A legendary band with an equally legendary lead singer - Queen pushed the boundaries of modern rock music with their experimental operatic technique. As with David Bowie their music was ever evolving, from progressive 70s pop rock to more radio-friendly pop of later years. Taken from the name of their career defining anthem, Bohemian Rhapsody reflects on the rise and rise of Queen and Freddie Mercury in the years that build to their stunning 1985 Live Aid performance.
This sluggish Queen biopic isn't any kind of magic. Even though Rami Malek is somebody to love as Freddie Mercury - Bohemian Rhapsody is a watered down, less than mediocre music flick that glazes over the trauma and struggles the band's leading man endured. Freddie's story is told at a ridiculously elementary level with no new insight into the hardship of his life. It's almost like Bohemian Rhapsody reads as a transcript of facts from Wikipedia, lacking any sense of grit and subtlety. The scenes between the band members feel corny and bogus and Freddie's sexuality is dealt with very heavy-handedly, in a black and white way that overlooks any nuance or complexity.
Queen were such an extraordinary band and they as well as Freddie deserve an awful lot better. Bohemian Rhapsody is almost a disservice to them - taking their legend and turning it into an easily accessible melodrama that completely undercuts the essence of what made the band so iconic, so unconventional, so Queen. Director Brian Singer stifles Freddie's flamboyant, off-the-wall style with a dreadfully conventional biopic. If you imagine your bog standard music flick you have the drugs, the booze, the sex, the songs, the performances and the family drama - throw in the fabulously out-there Freddie Mercury and you've got yourself a real Bohemian Rhapsody. However if you dissect that, take out the tired rock n roll tropes and add a bucket-load of weird and wonderful moments the result would have been far more authentic.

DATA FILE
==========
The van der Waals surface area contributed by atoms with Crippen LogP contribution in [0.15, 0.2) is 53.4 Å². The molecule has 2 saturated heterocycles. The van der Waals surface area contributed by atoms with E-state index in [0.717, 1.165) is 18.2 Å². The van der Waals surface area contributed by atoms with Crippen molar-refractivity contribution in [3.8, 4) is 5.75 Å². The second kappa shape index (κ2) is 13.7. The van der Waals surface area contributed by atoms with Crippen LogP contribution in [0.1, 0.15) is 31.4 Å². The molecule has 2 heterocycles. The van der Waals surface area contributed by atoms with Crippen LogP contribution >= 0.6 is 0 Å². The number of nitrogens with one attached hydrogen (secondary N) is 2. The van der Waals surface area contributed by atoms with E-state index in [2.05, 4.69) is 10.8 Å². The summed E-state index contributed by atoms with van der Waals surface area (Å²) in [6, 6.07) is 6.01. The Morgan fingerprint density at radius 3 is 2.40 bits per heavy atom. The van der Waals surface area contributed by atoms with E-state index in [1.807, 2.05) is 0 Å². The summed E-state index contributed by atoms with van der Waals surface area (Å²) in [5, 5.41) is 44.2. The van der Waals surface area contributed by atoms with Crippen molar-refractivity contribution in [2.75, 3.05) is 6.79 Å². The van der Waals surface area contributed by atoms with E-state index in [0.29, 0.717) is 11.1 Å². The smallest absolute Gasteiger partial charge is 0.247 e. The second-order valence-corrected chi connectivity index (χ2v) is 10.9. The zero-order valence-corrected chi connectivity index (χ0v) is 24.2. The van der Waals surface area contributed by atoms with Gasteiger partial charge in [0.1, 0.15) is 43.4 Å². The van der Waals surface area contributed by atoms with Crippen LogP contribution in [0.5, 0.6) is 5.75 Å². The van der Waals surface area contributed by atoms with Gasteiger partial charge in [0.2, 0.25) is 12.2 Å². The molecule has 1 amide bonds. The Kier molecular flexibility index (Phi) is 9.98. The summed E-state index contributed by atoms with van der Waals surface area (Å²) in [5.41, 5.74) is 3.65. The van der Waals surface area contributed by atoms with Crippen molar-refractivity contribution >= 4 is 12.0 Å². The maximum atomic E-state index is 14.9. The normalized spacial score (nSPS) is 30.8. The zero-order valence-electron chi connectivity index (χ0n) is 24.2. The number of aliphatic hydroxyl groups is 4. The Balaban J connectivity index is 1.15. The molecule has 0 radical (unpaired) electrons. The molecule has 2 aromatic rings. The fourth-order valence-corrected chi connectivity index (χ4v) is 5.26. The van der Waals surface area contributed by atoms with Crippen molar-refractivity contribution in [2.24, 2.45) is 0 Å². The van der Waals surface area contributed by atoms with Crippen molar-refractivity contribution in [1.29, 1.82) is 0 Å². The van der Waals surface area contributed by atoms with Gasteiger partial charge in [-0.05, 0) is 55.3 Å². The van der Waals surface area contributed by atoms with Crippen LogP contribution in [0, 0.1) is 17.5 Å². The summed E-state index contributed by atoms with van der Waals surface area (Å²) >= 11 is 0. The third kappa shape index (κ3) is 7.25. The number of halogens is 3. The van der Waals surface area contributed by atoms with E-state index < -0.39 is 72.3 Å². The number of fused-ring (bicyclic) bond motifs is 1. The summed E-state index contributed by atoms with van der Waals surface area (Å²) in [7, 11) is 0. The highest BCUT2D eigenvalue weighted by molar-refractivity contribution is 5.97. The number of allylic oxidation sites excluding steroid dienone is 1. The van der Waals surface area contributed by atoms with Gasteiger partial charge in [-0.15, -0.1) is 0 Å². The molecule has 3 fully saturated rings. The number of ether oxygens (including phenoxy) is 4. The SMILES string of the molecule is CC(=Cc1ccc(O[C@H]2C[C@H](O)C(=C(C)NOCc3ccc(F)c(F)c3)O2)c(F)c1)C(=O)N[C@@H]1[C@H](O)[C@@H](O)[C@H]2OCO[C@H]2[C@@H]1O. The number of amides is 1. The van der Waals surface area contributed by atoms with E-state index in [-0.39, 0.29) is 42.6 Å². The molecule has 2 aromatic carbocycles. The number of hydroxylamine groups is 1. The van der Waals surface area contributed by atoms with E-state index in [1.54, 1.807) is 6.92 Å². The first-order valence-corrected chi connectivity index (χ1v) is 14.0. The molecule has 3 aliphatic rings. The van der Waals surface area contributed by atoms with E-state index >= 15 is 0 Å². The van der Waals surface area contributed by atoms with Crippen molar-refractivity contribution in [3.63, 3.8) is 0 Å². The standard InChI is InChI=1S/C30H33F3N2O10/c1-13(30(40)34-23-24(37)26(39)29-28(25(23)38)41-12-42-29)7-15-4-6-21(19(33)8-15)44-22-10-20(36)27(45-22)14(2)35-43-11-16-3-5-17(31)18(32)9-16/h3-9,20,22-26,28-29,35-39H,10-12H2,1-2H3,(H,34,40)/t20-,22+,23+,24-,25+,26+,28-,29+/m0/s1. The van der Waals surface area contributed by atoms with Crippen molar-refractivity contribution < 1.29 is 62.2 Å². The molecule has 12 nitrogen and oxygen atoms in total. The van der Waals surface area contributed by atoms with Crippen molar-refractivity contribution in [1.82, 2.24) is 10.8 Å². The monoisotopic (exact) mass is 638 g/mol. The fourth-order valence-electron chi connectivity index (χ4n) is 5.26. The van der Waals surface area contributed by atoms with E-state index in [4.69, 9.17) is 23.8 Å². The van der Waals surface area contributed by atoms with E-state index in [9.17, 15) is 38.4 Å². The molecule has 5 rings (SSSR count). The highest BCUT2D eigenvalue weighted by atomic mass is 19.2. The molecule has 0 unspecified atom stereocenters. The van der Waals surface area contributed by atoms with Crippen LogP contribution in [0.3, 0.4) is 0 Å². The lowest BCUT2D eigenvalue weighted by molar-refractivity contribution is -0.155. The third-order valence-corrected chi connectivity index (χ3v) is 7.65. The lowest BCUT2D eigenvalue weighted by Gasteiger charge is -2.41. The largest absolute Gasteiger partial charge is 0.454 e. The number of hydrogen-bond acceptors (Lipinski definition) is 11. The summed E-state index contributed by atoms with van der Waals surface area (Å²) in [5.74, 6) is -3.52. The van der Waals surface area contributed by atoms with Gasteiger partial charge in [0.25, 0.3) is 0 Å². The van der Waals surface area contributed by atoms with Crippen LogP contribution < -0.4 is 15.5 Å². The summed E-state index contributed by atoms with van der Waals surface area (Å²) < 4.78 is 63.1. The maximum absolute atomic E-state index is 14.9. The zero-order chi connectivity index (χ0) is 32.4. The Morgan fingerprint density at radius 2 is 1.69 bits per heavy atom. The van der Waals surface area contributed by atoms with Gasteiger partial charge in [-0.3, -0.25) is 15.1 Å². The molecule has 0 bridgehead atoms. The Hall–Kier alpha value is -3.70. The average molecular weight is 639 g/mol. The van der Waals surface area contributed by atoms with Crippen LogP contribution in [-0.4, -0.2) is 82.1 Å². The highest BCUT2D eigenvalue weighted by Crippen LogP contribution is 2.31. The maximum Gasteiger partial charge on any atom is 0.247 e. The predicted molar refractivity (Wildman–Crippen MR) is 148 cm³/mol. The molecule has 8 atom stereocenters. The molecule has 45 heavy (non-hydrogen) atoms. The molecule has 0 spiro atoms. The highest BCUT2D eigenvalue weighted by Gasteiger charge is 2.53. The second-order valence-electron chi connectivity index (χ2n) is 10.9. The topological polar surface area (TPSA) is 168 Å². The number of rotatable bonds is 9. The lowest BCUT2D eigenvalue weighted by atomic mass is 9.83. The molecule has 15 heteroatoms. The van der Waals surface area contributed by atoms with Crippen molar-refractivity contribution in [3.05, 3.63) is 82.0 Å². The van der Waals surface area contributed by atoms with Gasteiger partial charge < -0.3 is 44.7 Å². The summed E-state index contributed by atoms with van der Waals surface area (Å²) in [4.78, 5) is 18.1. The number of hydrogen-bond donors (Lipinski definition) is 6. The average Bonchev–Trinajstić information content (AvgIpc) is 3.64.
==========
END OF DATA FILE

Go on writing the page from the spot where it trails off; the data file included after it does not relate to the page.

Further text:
Malek's performance as the one and only Freddie Mercury will certainly rock you. Capturing every fine detail of his flamboyant stage presence, Malek has Freddie's distinct mannerisms down to a T. He shapes his vocals to mirror those of Freddie's - his booming roar and powerful shrill along with the inflective diction of his speaking voice. All the same, Malek is bogged down in an otherwise frustratingly bland biopic - no matter how effective his performance is, Freddie is not given the stage he rightly deserves.
Singer's lazy Queen drama is no royalty whatsoever. His vision is so elementary and formulaic - taking one of the industry''s greatest icons and making him seem like another doomed rockstar. Bohemian Rhapsody is absent of the band's quirky artistry, it shoe-horns in all the greatest hits as if Singer were carelessly bashing a Karaoke machine on set. Skipping passed so much context and depth - this is a killer for Queen as Bohemian Rhapsody instantly bites the dust.
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Hi I’m James - a huge welcome to my film blog! I started this site just after my 14th birthday and have been bringing you my own take on the hottest box office arrivals and many art house triumphs ever since.